Kalamazoo vs Nashville plant

Progrocker111

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Pancake body blanks came from thinner SG body wood being used. The larger shapes for the headstock meant you kept 1 shape no matter whether it was a bound Custom or a Deluxe/Standard. The thicker cutaway binding for all models after 1975 was for the same streamlining effect.
This theory is interesting, but why would they put the extra pancake layer just under maple cap? At first it started in 69 before the second center layer appeared. :hmm:
 

Progrocker111

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Kalamazoo Les Pauls were still very similar to 68/69s in 1970 and 1971. The same electronics, the same lower neck angles (generally got higher in late 71), often fat necks on 70 and 71 Les Pauls. Still wood veneers on headstock etc. Same finishes...

In later 70s, both Kalamazoo and Nashville produced had both different woods, different construction specs, much higher neck angles, more plasticizers in finishes etc.

So, i prefer early 70s Kalamazoo production over later Nashville, but i nearly dont care if the late 70s Les Paul is Kalamazoo or Nashville made, because simply the differences in that era are minimal.
 

ARandall

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This theory is interesting, but why would they put the extra pancake layer just under maple cap? At first it started in 69 before the second center layer appeared. :hmm:
I've got no idea why they did it even going through back into the 1 piece body days in the 80's and 90's......let alone when they had pancake.
Even if you think that occasionally there might have been a little too much machining on an odd body or two, it certainly doesn't account for every one that has been photographed having the addition.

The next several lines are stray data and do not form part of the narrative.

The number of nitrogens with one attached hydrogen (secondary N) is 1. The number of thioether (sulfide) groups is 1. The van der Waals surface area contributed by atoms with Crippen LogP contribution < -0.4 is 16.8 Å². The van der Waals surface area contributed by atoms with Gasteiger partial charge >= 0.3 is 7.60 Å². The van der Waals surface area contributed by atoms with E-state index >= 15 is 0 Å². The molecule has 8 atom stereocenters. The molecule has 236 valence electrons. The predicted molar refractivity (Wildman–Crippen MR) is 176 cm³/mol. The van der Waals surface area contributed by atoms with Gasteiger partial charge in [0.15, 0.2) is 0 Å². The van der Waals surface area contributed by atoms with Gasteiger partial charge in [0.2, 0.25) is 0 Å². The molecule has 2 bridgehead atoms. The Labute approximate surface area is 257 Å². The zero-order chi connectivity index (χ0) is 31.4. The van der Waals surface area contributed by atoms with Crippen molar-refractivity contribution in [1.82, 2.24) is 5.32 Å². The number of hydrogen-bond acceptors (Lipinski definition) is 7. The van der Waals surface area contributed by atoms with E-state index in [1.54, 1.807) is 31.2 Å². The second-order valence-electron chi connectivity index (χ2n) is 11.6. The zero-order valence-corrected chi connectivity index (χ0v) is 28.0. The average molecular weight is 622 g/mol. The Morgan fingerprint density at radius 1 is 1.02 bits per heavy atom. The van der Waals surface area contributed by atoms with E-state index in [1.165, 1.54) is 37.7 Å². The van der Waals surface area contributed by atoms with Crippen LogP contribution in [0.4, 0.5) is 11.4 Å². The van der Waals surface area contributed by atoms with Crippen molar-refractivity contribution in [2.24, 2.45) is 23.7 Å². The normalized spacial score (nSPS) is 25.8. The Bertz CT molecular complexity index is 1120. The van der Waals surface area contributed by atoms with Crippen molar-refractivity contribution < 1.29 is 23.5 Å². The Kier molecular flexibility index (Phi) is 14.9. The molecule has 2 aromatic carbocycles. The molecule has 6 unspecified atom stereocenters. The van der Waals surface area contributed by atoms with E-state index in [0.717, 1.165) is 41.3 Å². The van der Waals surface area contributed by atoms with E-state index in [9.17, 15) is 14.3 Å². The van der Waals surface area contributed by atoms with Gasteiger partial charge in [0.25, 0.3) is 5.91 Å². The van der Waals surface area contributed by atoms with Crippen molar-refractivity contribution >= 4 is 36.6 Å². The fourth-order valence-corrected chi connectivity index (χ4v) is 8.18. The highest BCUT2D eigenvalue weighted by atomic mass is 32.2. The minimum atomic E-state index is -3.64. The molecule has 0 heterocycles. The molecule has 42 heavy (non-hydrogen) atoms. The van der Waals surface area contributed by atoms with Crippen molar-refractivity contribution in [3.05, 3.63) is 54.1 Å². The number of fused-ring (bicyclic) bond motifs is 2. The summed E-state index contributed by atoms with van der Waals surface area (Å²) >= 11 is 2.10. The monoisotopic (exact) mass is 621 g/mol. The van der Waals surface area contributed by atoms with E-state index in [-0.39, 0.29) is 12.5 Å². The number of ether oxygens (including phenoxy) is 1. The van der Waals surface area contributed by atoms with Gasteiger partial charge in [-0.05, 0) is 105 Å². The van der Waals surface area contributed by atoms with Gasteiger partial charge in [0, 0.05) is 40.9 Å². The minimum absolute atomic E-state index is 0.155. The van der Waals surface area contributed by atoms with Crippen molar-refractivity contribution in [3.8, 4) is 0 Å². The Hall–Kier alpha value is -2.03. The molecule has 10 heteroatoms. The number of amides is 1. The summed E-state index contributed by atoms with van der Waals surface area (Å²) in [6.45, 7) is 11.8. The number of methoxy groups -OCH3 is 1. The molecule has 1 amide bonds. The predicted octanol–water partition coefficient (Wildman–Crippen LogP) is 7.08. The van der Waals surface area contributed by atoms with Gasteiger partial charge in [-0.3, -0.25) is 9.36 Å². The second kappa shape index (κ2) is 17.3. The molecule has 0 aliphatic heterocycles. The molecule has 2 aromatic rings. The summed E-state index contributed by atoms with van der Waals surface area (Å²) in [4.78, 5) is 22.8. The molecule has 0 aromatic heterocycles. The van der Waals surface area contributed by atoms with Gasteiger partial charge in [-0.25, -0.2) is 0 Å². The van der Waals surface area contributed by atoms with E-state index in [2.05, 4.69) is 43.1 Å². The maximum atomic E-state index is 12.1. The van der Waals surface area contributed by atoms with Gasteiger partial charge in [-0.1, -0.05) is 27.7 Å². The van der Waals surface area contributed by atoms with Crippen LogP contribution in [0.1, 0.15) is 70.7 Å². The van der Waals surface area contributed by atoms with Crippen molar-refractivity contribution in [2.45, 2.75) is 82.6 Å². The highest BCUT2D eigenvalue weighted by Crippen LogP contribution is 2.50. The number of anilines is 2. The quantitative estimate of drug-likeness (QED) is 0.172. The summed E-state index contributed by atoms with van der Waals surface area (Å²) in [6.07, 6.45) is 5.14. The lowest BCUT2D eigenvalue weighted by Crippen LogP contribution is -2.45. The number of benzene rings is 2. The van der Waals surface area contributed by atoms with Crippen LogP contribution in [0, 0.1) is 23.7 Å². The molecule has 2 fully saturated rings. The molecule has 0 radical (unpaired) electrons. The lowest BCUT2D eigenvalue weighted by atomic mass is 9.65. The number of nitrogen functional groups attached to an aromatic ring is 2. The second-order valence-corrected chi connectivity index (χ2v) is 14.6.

Maybe there was a certain type of new glue involved in this joint where a strip of the thin maple helped with the bond or absorbing extra glue that might not have squeezed out so readily??? I mean they'd dropped the oven cured glue method -and that technique was only ever used for that particular wood union in the 50's......and this strip appeared shortly after starting LP construction again and stayed for a long time.
 

Reflect_ion

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So no real consensus then on the "Kalamazoo kept the original shape and Nashville introduced the sharp horn from '78 till '82"?

Also, I'd think the short bodies would imply the sharp horn and vice versa, no?
Found another '79 without the sharp horn. And guess what... it's Kalamazoo made. Too bad there's no good pic of the cutaway binding also

Gibson79LPCstCSB70719056_2-900x1200.jpg

Gibson79LPCstCSB70719056_19-1200x900.jpg

Gibson79LPCstCSB70719056_7-1200x900.jpg
 

ARandall

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Also of interest are the two different logo types that occur in this era.
There is the typical 70's logo, which has a join between the o and the n which is at the bottom of both letters, and then a logo where the join between the letters is at the top.

In addition is the recurrence of the early 70's logo where the edges of the letters are very squared off......its like a 71 or 72 logo, which also got trotted out for a batch of 75 deluxes in sparkle finishes.
 

blues4jesus

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I got nothing against Kalamazoo made Gibson's....... I just don't believe that they are better than Nashville made Gibson's.

It's the player that makes the guitar great,..... not the other way around.

;)
Everybody is entitled to an opinion Though I dont see anything coming out of Tenn thats gone up and over the $100.000 price tag value.
 

mudface

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Everybody is entitled to an opinion Though I dont see anything coming out of Tenn thats gone up and over the $100.000 price tag value.
Market value doesn't make it a better guitar......just more expensive......... There are some privately owned Norlins I imagine are worth more than $100K.

It's the rarity and association that make those 1950's models expensive, not the build quality.

Besides, Joe B. Is probably the only buyer that play those high dollar vintage instruments.... the rest is non-player collectors that keep that market price in the stratosphere. So it doesn’t matter how they are built.

I don't care how much someone’s guitar costs,.... it won't make anyone a better player if they suck..... as a player that is. They should use that money for lessons is a better option.
 
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Bgej